What’s more, when I went to the reception of a local hotel to check in, the manager enthusiastically greeted me and said “Lei Ho,” which means “Hello” in English. I was so eager to prove my identity that I just couldn’t wait to respond to him with “Lei Ho” immediately, even though there were merely two words and they were really simple.
It seemed that Hong Kong is not yet the suitable answer to my question of “Where Am I From?” I felt like I was losing the sense of belonging in Hong Kong, and Cantonese seemed to be the only thing that could strengthen the sense of belonging. I could not feel relaxed and carefree when speaking Mandarin in Hong Kong, so I don't think I am part of Hong Kong.
Shenzhen, a neighboring city of Guangzhou, is the place I stayed for the longest time from one to twelve years old. During the twelve years, I began perceiving and knowing the world as well as society around me; the concept of the world, societies, and people developed from zero to one. Also, I figured out my interests during my time in Shenzhen, such as painting and dancing. More importantly, as an immigrant city, Shenzhen has people from various regions, so their languages are various, like Cantonese, Mandarin, and dialects from Chaozhou, Kejia, and so on. It is the place that I have some sense of belonging on account of the use of Mandarin here. Shenzhen might be a fit answer to “Where are you from?”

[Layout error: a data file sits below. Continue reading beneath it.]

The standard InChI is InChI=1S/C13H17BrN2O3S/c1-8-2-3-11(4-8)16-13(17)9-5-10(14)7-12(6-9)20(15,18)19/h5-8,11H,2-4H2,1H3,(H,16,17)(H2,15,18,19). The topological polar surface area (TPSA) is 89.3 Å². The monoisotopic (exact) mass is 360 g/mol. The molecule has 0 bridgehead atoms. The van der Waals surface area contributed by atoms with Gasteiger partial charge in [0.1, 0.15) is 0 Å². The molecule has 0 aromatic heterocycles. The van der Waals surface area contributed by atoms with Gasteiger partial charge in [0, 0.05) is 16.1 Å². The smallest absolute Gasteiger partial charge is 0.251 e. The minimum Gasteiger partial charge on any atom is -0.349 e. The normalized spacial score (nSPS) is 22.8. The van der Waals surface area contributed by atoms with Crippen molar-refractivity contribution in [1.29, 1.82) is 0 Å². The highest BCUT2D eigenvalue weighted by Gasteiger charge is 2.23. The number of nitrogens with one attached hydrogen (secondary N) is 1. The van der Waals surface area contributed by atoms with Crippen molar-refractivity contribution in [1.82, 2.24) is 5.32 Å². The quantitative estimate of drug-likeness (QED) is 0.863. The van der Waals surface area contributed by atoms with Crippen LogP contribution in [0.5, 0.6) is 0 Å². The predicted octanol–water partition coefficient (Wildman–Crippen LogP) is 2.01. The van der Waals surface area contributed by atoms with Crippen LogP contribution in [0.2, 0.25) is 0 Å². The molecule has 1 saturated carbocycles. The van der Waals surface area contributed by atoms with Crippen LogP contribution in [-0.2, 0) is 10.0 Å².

But what about Guangzhou? I have been in Guangzhou for nearly six years. Even though people use a lot of cantonese in Guangzhou, in these six years, I have grown up into a mature person and improved a lot since I was 12. Guangzhou is an equally significant place for me, compared with Shenzhen. Besides, at HFI, it is common for students and teachers to speak in Mandarin; therefore, I can easily find myself part of the community of HFI.
After thinking about all the places that have some relationship with me, I found that it is difficult to recognize the exact place I come from and find the “correct” answer to the question “Where are you from?”. I gradually realized that multiregion is exactly my identity. I am unique because I was from Huangchuan traditionally, and I was born in Hong Kong and moved to Shenzhen and then to Guangzhou. I do not need to hesitate or concern when I am asked this question again. There is also no need to feel lost while speaking Mandarin in Hong Kong. The sense of belonging is not just based on languages, but how we feel about the place or the community. It depends on whether we recognize and respect our own identity.
Indeed, as time went on, I became proud of my complex family background. As the world developed, people are less likely to settle down in simply one place. It is the world’s tendency for people to move around and explore their own life. Once, moving to new places was challenging for me, since I had to give up what I had currently and started a completely new journey; however, I am no longer uncomfortable any more. My complex family background constantly encourages me to move to new places, learn different languages, and explore various cultures.
It is my unique and complicated identity that makes me myself.